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I am storing dictionaries in my session referenced by a string key:

>>> request.session['my_dict'] = {'a': 1, 'b': 2, 'c': 3}

The problem I encountered was that when I modified the dictionary directly, the value would not be changed during the next request:

>>> request.session['my_dict'].pop('c')
3
>>> request.session.has_key('c')
False
# looks okay...
...
# Next request
>>> request.session.has_key('c')
True
# what gives!
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3 Answers 3

up vote 21 down vote accepted

As the documentation states, another option is to use

SESSION_SAVE_EVERY_REQUEST=True

which will make this happen every request anyway. Might be worth it if this happens a lot in your code; I'm guessing the occasional additional overhead wouldn't be much and it is far less than the potential problems from neglecting from including the

request.session.modified = True

line each time.

share|improve this answer
    
I just noticed that this also means a cookie will be sent each time; for sites with a lot of traffic I suppose this could pose a bandwidth issue. Also, I'm not very familiar with how references work in terms of sessions, but what if you did something like: current_dict=request.session['my_dict'] current_dict.pop('c') request.session['my_dict']=current_dict –  Jordan Reiter Jan 30 '10 at 9:51
    
I think that would work, since by setting the top-level key of the session the session would notice the change. –  Carl G Jan 30 '10 at 18:40

I apologize for "asking" a question to which I already know the answer, but this was frustrating enough that I thought the answer should be recorded on stackoverflow. If anyone has something to add to my explanation I will award the "answer". I couldn't find the answer by searching based on the problem, but after searching based upon the answer I found that my "problem" is documented behavior. Also turns out another person had this problem.

It turns out that SessionBase is a dictionary-like object that keeps track of when you modify it's keys, and manually sets an attribute modified (there's also an accessed). If you mess around with objects within those keys, however, SessionBase has no way to know that the objects are modified, and therefore your changes might not get stored in whatever backend you are using. (I'm using a database backend; I presume this problem applies to all backends, though.) This problem might not apply to models, since the backend is probably storing a reference to the model (and therefore would receive any changes when it loaded the model from the database), but the problem does apply to dictionaries (and perhaps any other base python types that must be stored entirely in the session store.)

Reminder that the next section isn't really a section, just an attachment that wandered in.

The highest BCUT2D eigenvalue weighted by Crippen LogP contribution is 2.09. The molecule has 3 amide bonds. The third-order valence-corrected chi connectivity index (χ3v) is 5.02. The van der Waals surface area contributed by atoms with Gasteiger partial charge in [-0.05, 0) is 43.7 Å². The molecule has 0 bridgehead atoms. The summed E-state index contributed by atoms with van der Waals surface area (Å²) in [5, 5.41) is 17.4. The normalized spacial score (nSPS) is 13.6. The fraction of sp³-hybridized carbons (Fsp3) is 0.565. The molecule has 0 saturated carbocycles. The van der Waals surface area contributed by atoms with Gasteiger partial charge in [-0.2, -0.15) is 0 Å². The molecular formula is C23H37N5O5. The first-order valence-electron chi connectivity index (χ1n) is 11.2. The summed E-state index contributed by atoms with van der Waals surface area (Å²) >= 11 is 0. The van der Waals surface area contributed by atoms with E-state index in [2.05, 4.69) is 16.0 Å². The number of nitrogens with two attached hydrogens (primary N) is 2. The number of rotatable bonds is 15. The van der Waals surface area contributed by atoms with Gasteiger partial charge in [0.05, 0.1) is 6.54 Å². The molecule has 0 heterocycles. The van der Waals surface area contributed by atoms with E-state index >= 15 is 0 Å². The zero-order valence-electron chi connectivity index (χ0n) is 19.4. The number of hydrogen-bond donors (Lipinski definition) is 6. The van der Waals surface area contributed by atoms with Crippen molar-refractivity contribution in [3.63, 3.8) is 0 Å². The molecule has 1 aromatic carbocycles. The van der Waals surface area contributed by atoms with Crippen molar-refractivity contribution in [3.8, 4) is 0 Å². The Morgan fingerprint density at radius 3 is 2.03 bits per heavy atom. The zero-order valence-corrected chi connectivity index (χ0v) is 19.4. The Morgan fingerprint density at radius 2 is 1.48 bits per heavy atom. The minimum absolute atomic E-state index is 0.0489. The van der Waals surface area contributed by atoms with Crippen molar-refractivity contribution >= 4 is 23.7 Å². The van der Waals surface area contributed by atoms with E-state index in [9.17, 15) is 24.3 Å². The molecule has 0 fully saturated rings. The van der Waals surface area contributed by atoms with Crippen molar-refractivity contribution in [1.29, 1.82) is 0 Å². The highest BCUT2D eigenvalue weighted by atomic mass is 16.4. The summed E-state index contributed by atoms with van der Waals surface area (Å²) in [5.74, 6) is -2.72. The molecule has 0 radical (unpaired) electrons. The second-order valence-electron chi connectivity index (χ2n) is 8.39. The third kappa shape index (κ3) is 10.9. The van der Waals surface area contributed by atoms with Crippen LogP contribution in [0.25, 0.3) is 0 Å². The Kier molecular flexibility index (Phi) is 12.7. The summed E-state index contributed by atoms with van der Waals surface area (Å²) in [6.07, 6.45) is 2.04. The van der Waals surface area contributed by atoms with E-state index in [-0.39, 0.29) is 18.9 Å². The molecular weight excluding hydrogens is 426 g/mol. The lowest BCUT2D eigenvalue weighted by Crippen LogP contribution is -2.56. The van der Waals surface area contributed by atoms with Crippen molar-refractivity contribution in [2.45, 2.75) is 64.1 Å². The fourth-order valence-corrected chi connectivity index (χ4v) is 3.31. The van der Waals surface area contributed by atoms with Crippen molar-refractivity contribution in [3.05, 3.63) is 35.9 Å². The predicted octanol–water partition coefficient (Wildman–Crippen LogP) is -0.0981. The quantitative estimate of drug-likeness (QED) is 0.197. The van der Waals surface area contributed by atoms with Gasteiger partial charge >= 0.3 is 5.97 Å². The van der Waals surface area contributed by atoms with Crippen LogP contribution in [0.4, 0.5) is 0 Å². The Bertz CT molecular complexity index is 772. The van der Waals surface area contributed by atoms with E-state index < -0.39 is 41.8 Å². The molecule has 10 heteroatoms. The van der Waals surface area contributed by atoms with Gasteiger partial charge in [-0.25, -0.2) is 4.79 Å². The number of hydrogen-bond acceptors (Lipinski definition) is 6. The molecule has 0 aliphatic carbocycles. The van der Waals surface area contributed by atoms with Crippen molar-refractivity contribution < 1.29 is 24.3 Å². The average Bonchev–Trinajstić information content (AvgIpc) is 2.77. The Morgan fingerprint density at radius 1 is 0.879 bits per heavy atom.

The trick is that whenever you modify objects in the session that the session won't notice, you must explicitly tell the session that it is modified:

>>> request.session.modified = True

Hope this helps someone.

The way I got around this was to encapsulate any pop actions on the session into a method that takes care of the details (this method also accepts a view parameter so that session variables can be view-specific):

def session_pop(request, view, key, *args, **kwargs):
    """
    Either returns and removes the value of the key from request.session, or,
    if request.session[key] is a list, returns the result of a pop on this
    list.
    Also, if view is not None, only looks within request.session[view.func_name]
    so that I can store view-specific session variables.
    """
    # figure out which dictionary we want to operate on.
    dicto = {}
    if view is None:
        dicto = request.session
    else:
        if request.session.has_key(view.func_name):
            dicto = request.session[view.func_name]

    if dicto.has_key(key):

        # This is redundant if `dicto == request.session`, but rather than
        #  duplicate the logic to test whether we popped a list underneath
        #  the root level of the session, (which is also determined by `view`)
        #  just explicitly set `modified`
        #  since we certainly modified the session here.
        request.session.modified = True

        # Return a non-list
        if not type(dicto[key]) == type(list()):
            return dicto.pop(key)

        # pop a list
        else:
            if len(dicto[key]) > 0:
                return dicto[key].pop()

    # Parse out a default from the args/kwargs
    if len(args) > 0:
        default = args[0]
    elif kwargs.has_key('default'):
        default = kwargs['default']
    else:
        # If there wasn't one, complain
        raise KeyError('Session does not have key "{0}" and no default was provided'.format(key))
    return default
share|improve this answer

I'm not too surprised by this. I guess it's just like modifying the contents of a tuple:

a = (1,[2],3)
print a
>>> 1, [2], 3)

a[1] = 4
>>> Traceback (most recent call last):
...  File "<stdin>", line 1, in <module>
...  TypeError: 'tuple' object does not support item assignment

print a
>>> 1, [2], 3)

a[1][0] = 4
print a
>>> 1, [4], 3)

But thanks anyway.

share|improve this answer
    
a) You're allowed to modify the contents of a dictionary. b) the problem is not whether or not it's possible to a given variable; the problem is that once it's modified it's not recognized as such by Django automatically –  Jordan Reiter Oct 2 '12 at 15:38

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